According to Paul Cicio, president and CEO of the Industrial Energy Consumers of America, “Power quality is "consistently getting worse."
Public Utility Commission Compositions
The Public Utility Commission is expected to represent consumers' interests (while allowing the utility to earn enough profit). However, since they operate in a highly political setting and regulate one of the most complex processes ever devised by humanity, regulators can face conflicting incentives.
Public utility commissions face a “revolving door” problem since each new election result often brings in new regulators.
But what about the composition of these regulators?
The majority of public utilities commissioners are not engineers. Most political appointees have backgrounds in law or public service.
While you certainly need lawyers to ensure decisions are made that comply with existing public utility law, what about the need to fully understand the complexity of how the power grid works?
In truth, the power grid is a delicate mystery known to very few.
While some state regulators have access to engineering expertise, many do not.
Can we afford not to have some level of engineering expertise on public utility commissions considering all the challenges to the grid today?
I argue that we should consider some tenured representation of certified electrical engineering experts on these commissions.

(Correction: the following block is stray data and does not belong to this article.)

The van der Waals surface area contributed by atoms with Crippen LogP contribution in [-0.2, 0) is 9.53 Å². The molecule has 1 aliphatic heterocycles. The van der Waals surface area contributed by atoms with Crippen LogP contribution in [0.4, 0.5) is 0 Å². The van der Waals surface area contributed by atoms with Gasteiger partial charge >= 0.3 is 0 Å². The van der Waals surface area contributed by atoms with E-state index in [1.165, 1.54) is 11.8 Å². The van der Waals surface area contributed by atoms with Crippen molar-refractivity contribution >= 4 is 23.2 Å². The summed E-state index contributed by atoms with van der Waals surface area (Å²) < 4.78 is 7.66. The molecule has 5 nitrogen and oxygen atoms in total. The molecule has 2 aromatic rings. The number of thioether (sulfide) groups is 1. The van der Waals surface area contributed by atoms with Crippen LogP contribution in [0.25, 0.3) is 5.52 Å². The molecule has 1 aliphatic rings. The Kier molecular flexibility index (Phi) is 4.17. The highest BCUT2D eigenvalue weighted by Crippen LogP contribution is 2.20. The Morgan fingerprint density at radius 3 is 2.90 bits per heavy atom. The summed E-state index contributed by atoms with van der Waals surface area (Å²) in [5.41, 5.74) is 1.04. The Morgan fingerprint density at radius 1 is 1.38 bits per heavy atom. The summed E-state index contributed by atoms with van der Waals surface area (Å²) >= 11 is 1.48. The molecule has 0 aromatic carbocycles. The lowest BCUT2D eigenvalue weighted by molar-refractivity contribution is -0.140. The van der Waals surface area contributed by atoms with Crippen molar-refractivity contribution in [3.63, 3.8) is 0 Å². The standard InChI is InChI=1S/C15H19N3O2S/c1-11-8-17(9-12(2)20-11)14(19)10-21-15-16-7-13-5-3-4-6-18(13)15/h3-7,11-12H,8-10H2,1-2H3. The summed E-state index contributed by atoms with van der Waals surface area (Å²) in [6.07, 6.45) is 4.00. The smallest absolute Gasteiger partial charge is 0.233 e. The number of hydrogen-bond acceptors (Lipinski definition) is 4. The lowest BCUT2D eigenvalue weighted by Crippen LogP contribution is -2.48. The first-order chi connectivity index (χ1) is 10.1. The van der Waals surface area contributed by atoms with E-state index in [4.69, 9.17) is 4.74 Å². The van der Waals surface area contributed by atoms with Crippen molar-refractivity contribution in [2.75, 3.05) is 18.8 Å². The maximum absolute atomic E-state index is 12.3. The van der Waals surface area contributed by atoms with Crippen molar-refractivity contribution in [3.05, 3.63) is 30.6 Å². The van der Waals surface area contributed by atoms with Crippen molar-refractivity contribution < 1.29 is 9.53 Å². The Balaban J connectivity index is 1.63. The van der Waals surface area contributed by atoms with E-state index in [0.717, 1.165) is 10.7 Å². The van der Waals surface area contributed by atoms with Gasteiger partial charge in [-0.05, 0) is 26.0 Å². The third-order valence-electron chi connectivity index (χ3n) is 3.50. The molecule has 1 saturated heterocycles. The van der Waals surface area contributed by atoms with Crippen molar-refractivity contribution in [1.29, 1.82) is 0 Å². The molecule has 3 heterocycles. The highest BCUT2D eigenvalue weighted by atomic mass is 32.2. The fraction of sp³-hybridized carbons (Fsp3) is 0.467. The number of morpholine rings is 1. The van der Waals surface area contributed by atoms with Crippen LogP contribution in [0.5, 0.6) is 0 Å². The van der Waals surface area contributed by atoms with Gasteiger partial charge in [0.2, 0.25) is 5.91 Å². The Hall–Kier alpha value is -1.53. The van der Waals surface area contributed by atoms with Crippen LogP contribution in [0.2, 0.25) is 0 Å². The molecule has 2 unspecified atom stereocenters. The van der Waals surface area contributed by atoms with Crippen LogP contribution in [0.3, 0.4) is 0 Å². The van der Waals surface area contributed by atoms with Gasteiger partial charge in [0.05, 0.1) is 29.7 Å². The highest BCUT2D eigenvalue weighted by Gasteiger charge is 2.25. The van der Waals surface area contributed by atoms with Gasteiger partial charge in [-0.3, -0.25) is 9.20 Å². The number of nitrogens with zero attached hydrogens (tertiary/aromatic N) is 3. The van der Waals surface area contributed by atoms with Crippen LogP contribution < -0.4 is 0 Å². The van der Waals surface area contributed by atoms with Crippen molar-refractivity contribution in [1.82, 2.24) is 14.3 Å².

Why are engineers some of the most ethical people you will meet professionally?
The things they help design, build, and maintain could result in a loss of life if they put profits, personal advancement, or anything else in front of people.
We clearly need more engineers on public utility commissions.
Roger Boisjoly & The Management Hat
Even if you don't remember his name, you're probably familiar with his story: he was one of the Morton Thiokol engineers who attempted, but failed, to avoid the Challenger space shuttle launch in 1986.
When NASA overruled the Thiokol engineers, they said something that no one who deals with data on the front lines of a project can ever forget:
“Take off your engineer hat and put your management hat on,” they told Boisjoly and the others.
As a result of that recommendation, seven people were killed, and the US space program experienced a significant setback.
When it comes to tinkering with the greatest engineering achievement of the 20th century, the power grid, we ignore the role of engineers at our own peril.
In 2021, we still struggle with the simple concept that some things don’t work when it gets really cold outside just like we did in 1986.
Sometimes do not like the answers we hear even when we know they are correct. So we shoot the messenger.
In Neil Armstrong’s 2000 speech, he wrote “Engineering is a profession which leaves its imprint on our society in countless ways. We all intuitively understand the term "quality of life," but we have difficulty in attempting to define it.”
In regard to the power grid, I believe that we all own a basic understanding of the value of grid reliability to our economy, our safety and our national security. But very few people own the technical expertise to understand all the potential impacts of public policy to our grid.
Engineers comprise most of the few.
We should avoid the politics of fear in grid discussions because it only delays the inevitable. At the end of the day, we will need to adopt engineering solutions to solve complex grid problems and achieve public policy goals.
Let’s include engineers of all experiences and ages to solve these problems.
I am pretty sure old Neil Armstrong would have agreed.